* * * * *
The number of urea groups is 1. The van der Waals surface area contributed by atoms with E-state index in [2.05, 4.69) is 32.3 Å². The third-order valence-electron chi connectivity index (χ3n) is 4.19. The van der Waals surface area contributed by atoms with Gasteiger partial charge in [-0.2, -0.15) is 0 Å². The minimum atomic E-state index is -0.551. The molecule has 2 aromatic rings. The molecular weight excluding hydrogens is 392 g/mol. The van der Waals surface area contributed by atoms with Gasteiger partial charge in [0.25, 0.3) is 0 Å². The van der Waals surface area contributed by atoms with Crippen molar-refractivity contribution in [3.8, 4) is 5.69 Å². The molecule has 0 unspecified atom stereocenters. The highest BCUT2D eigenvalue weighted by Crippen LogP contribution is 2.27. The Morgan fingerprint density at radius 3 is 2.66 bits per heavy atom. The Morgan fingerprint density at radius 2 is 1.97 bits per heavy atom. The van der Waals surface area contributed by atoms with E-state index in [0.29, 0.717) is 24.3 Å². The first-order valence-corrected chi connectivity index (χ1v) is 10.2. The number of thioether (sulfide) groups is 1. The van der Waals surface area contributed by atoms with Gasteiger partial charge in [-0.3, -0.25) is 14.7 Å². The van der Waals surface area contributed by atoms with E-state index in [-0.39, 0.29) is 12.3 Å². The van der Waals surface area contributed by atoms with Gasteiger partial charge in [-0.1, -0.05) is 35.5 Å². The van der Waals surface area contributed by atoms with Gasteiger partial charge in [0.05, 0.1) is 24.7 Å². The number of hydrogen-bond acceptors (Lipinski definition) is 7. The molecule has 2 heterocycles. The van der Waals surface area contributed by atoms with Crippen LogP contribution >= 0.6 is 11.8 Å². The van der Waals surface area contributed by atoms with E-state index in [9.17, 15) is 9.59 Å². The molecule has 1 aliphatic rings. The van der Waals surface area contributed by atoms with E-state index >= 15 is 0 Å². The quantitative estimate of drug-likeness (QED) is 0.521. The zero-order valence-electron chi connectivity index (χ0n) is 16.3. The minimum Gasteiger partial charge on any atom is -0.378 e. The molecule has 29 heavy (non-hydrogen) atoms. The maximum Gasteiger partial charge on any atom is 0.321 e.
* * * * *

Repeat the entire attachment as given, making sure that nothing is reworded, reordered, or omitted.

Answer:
The number of urea groups is 1. The van der Waals surface area contributed by atoms with E-state index in [2.05, 4.69) is 32.3 Å². The third-order valence-electron chi connectivity index (χ3n) is 4.19. The van der Waals surface area contributed by atoms with Gasteiger partial charge in [-0.2, -0.15) is 0 Å². The minimum atomic E-state index is -0.551. The molecule has 2 aromatic rings. The molecular weight excluding hydrogens is 392 g/mol. The van der Waals surface area contributed by atoms with Gasteiger partial charge in [0.25, 0.3) is 0 Å². The van der Waals surface area contributed by atoms with Crippen molar-refractivity contribution in [3.8, 4) is 5.69 Å². The molecule has 0 unspecified atom stereocenters. The highest BCUT2D eigenvalue weighted by Crippen LogP contribution is 2.27. The Morgan fingerprint density at radius 3 is 2.66 bits per heavy atom. The Morgan fingerprint density at radius 2 is 1.97 bits per heavy atom. The van der Waals surface area contributed by atoms with E-state index in [0.29, 0.717) is 24.3 Å². The first-order valence-corrected chi connectivity index (χ1v) is 10.2. The number of thioether (sulfide) groups is 1. The van der Waals surface area contributed by atoms with Gasteiger partial charge in [-0.3, -0.25) is 14.7 Å². The van der Waals surface area contributed by atoms with E-state index in [-0.39, 0.29) is 12.3 Å². The van der Waals surface area contributed by atoms with Gasteiger partial charge in [-0.1, -0.05) is 35.5 Å². The van der Waals surface area contributed by atoms with Gasteiger partial charge in [0.05, 0.1) is 24.7 Å². The number of hydrogen-bond acceptors (Lipinski definition) is 7. The molecule has 2 heterocycles. The van der Waals surface area contributed by atoms with Crippen LogP contribution >= 0.6 is 11.8 Å². The van der Waals surface area contributed by atoms with E-state index in [9.17, 15) is 9.59 Å². The molecule has 1 aliphatic rings. The van der Waals surface area contributed by atoms with E-state index >= 15 is 0 Å². The quantitative estimate of drug-likeness (QED) is 0.521. The zero-order valence-electron chi connectivity index (χ0n) is 16.3. The minimum Gasteiger partial charge on any atom is -0.378 e. The molecule has 29 heavy (non-hydrogen) atoms. The maximum Gasteiger partial charge on any atom is 0.321 e.